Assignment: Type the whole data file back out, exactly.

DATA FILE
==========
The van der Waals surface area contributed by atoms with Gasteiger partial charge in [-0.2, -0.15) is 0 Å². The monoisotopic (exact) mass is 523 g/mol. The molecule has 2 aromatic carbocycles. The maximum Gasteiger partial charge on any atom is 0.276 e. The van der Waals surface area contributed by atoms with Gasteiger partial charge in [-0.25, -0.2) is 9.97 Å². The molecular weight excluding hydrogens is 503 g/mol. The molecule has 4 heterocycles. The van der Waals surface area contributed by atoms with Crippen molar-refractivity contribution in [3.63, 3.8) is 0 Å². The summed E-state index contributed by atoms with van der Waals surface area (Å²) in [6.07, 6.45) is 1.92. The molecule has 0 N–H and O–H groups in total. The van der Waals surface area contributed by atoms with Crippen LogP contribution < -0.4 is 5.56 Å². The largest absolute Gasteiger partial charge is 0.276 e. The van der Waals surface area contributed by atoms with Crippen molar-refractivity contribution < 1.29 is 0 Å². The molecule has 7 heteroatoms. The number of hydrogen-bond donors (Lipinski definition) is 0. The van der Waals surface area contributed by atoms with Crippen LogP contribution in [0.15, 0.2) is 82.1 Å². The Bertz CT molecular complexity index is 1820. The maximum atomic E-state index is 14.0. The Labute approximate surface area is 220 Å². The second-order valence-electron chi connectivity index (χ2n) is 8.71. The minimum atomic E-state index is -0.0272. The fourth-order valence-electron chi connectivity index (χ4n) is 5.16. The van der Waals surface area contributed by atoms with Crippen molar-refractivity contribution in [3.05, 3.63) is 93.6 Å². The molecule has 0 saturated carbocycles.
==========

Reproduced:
The van der Waals surface area contributed by atoms with Gasteiger partial charge in [-0.2, -0.15) is 0 Å². The monoisotopic (exact) mass is 523 g/mol. The molecule has 2 aromatic carbocycles. The maximum Gasteiger partial charge on any atom is 0.276 e. The van der Waals surface area contributed by atoms with Gasteiger partial charge in [-0.25, -0.2) is 9.97 Å². The molecular weight excluding hydrogens is 503 g/mol. The molecule has 4 heterocycles. The van der Waals surface area contributed by atoms with Crippen molar-refractivity contribution in [3.63, 3.8) is 0 Å². The summed E-state index contributed by atoms with van der Waals surface area (Å²) in [6.07, 6.45) is 1.92. The molecule has 0 N–H and O–H groups in total. The van der Waals surface area contributed by atoms with Crippen LogP contribution < -0.4 is 5.56 Å². The largest absolute Gasteiger partial charge is 0.276 e. The van der Waals surface area contributed by atoms with Crippen molar-refractivity contribution < 1.29 is 0 Å². The molecule has 7 heteroatoms. The number of hydrogen-bond donors (Lipinski definition) is 0. The van der Waals surface area contributed by atoms with Crippen LogP contribution in [0.15, 0.2) is 82.1 Å². The Bertz CT molecular complexity index is 1820. The maximum atomic E-state index is 14.0. The Labute approximate surface area is 220 Å². The second-order valence-electron chi connectivity index (χ2n) is 8.71. The minimum atomic E-state index is -0.0272. The fourth-order valence-electron chi connectivity index (χ4n) is 5.16. The van der Waals surface area contributed by atoms with Crippen molar-refractivity contribution in [3.05, 3.63) is 93.6 Å². The molecule has 0 saturated carbocycles.